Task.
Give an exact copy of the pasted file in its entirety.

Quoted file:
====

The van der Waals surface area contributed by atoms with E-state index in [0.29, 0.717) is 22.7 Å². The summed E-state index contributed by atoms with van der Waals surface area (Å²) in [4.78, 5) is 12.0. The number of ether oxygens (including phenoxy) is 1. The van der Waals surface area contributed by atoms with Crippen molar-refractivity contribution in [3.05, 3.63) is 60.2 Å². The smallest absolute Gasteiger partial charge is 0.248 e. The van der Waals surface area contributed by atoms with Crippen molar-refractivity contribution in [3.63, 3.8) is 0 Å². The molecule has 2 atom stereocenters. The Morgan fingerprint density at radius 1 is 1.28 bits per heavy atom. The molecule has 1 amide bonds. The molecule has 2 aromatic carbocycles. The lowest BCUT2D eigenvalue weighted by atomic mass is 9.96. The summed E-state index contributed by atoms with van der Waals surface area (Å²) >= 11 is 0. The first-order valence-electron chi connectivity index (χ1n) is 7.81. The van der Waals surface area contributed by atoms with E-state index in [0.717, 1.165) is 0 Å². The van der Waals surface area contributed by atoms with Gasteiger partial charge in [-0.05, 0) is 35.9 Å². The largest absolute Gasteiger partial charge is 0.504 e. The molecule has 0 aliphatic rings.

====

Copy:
The van der Waals surface area contributed by atoms with E-state index in [0.29, 0.717) is 22.7 Å². The summed E-state index contributed by atoms with van der Waals surface area (Å²) in [4.78, 5) is 12.0. The number of ether oxygens (including phenoxy) is 1. The van der Waals surface area contributed by atoms with Crippen molar-refractivity contribution in [3.05, 3.63) is 60.2 Å². The smallest absolute Gasteiger partial charge is 0.248 e. The van der Waals surface area contributed by atoms with Crippen molar-refractivity contribution in [3.63, 3.8) is 0 Å². The molecule has 2 atom stereocenters. The Morgan fingerprint density at radius 1 is 1.28 bits per heavy atom. The molecule has 1 amide bonds. The molecule has 2 aromatic carbocycles. The lowest BCUT2D eigenvalue weighted by atomic mass is 9.96. The summed E-state index contributed by atoms with van der Waals surface area (Å²) >= 11 is 0. The first-order valence-electron chi connectivity index (χ1n) is 7.81. The van der Waals surface area contributed by atoms with E-state index in [0.717, 1.165) is 0 Å². The van der Waals surface area contributed by atoms with Gasteiger partial charge in [-0.05, 0) is 35.9 Å². The largest absolute Gasteiger partial charge is 0.504 e. The molecule has 0 aliphatic rings.